According to The Grand Lodge of Free and Accepted Masons of the State of California:
Freemasonry is a Brotherhood of Men under the Fatherhood of God, charged with the mission of identifying good men and giving them the opportunities and resources to become better men. Masonry is not a religion by the definitions most people use.
It should be noted at the outset that while the exact wordings for most of the teachings of Freemasonry will vary from Lodge to Lodge- the meaning is essentially the same in each of them.
In a pamphlet published by the Grand Lodge of Ancient, Free and Accepted Masons of Wyoming entitled Freemasonry A Way Of Life we read:
Though religious in character, Masonry is not a religion, nor a substitute for one. It fosters belief in a Supreme Being-this being a prerequisite for [attaining] membership…emphasizing a firm belief in the Fatherhood of God, the Brotherhood of Man, and the Immortality of the Soul…
As you can see, despite the claims of Masonry officials that Freemasonry is not a religion, what you have just read is actually the very definition of a religious creed.
Whenever one attempts to understand what an organization teaches it is imperative that he go to those who speak with authority within it. In Freemasonry the highest authority is the Grand Lodge of each state, and virtually all Masons point to the ritual as the heart of Masonry. Larry Kunk, co-founder of the Christian apologetic ministry Ephesians 5:11-which primarily handles the subject of Freemasonry-notes:
The primary authoritative Masonic teaching method is ritual…Masonic ritual is always performed behind closed doors…Only those who have proven themselves to be Masons and those who are being initiated into the degrees of Freemasonry are allowed entrance.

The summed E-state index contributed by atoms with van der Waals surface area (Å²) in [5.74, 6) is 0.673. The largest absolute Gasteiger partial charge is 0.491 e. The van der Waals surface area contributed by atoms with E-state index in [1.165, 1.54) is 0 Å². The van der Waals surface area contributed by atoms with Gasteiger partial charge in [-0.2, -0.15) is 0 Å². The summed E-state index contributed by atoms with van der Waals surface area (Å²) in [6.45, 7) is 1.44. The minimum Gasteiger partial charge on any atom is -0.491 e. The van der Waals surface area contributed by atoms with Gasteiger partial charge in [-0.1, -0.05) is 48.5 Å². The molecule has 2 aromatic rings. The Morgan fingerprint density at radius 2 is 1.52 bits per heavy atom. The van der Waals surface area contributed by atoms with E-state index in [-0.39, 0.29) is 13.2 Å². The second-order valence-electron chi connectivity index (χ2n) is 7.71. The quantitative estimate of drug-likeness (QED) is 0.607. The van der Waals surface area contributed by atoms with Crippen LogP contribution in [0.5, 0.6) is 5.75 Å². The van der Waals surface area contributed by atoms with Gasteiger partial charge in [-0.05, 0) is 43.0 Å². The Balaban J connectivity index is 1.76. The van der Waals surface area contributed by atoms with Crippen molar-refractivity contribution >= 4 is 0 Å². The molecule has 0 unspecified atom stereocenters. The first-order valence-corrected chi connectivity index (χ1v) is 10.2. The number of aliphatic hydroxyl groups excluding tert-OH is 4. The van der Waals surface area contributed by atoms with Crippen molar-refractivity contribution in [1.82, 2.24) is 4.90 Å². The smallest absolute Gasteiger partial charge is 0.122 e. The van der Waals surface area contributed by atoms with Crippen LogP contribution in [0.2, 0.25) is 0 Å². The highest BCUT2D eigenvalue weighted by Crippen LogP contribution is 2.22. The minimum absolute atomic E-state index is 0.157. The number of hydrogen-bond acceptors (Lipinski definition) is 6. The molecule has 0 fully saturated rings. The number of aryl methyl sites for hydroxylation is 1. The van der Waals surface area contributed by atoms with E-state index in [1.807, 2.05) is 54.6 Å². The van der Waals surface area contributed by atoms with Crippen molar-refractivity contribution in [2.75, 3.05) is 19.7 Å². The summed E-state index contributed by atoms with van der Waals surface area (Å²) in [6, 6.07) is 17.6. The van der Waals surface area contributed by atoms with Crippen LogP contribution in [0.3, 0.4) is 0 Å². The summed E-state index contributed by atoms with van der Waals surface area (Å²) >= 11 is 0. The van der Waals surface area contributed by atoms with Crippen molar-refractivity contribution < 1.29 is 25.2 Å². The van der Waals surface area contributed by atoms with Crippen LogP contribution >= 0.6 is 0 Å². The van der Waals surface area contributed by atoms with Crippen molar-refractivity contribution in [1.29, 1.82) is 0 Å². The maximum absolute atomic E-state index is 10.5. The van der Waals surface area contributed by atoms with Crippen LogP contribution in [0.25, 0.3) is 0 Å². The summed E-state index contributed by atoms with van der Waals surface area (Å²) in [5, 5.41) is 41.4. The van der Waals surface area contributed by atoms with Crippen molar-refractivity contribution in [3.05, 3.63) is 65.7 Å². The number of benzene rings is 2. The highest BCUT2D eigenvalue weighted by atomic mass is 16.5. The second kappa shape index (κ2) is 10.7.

The California Lodges, Free and Accepted Masons Homepage further informs us:
There are three degrees in Masonry, other appendant (sic) bodies confer additional degrees, like the York Rite which confers nine additional degrees, and the Scottish Rite, which goes up to the 32nd degree (or the honorary 33rd). The 33rd Degree is an honorary degree, given to those who have done a lot for Masonry or Humanity. However in symbolic Masonry (or Blue Lodge Masonry) proper, there are only three degrees – Entered Apprentice (First Degree), Fellowcraft (Second Degree), and Master Mason (Third Degree).
Those who reach the 32nd Degree of Scottish Rite Masonry can then join The Order Of The Mystic Shriners.
A man must be 21 or older to be a Mason, but other groups associated with Freemasonry include the Order of DeMolay for boys, as well as the Order of Job’s Daughters and the Order of Rainbow for girls.